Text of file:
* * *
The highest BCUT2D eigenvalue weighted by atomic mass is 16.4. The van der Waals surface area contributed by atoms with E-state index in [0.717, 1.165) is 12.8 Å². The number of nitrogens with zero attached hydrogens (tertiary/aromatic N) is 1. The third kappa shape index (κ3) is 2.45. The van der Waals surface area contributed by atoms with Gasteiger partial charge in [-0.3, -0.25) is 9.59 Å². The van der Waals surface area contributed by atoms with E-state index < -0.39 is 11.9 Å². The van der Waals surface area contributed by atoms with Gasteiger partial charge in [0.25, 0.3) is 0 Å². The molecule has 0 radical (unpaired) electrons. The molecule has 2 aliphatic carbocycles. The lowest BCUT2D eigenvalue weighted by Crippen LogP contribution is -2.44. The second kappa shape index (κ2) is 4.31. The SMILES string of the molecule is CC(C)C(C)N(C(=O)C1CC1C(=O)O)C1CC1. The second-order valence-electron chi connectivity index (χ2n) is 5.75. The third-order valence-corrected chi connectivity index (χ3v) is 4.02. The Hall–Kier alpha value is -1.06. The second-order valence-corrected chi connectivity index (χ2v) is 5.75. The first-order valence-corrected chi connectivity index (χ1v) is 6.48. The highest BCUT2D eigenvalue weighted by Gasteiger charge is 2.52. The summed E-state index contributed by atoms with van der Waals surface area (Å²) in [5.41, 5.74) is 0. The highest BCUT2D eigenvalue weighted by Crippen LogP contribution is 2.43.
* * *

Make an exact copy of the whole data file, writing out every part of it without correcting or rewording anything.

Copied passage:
The highest BCUT2D eigenvalue weighted by atomic mass is 16.4. The van der Waals surface area contributed by atoms with E-state index in [0.717, 1.165) is 12.8 Å². The number of nitrogens with zero attached hydrogens (tertiary/aromatic N) is 1. The third kappa shape index (κ3) is 2.45. The van der Waals surface area contributed by atoms with Gasteiger partial charge in [-0.3, -0.25) is 9.59 Å². The van der Waals surface area contributed by atoms with E-state index < -0.39 is 11.9 Å². The van der Waals surface area contributed by atoms with Gasteiger partial charge in [0.25, 0.3) is 0 Å². The molecule has 0 radical (unpaired) electrons. The molecule has 2 aliphatic carbocycles. The lowest BCUT2D eigenvalue weighted by Crippen LogP contribution is -2.44. The second kappa shape index (κ2) is 4.31. The SMILES string of the molecule is CC(C)C(C)N(C(=O)C1CC1C(=O)O)C1CC1. The second-order valence-electron chi connectivity index (χ2n) is 5.75. The third-order valence-corrected chi connectivity index (χ3v) is 4.02. The Hall–Kier alpha value is -1.06. The second-order valence-corrected chi connectivity index (χ2v) is 5.75. The first-order valence-corrected chi connectivity index (χ1v) is 6.48. The highest BCUT2D eigenvalue weighted by Gasteiger charge is 2.52. The summed E-state index contributed by atoms with van der Waals surface area (Å²) in [5.41, 5.74) is 0. The highest BCUT2D eigenvalue weighted by Crippen LogP contribution is 2.43.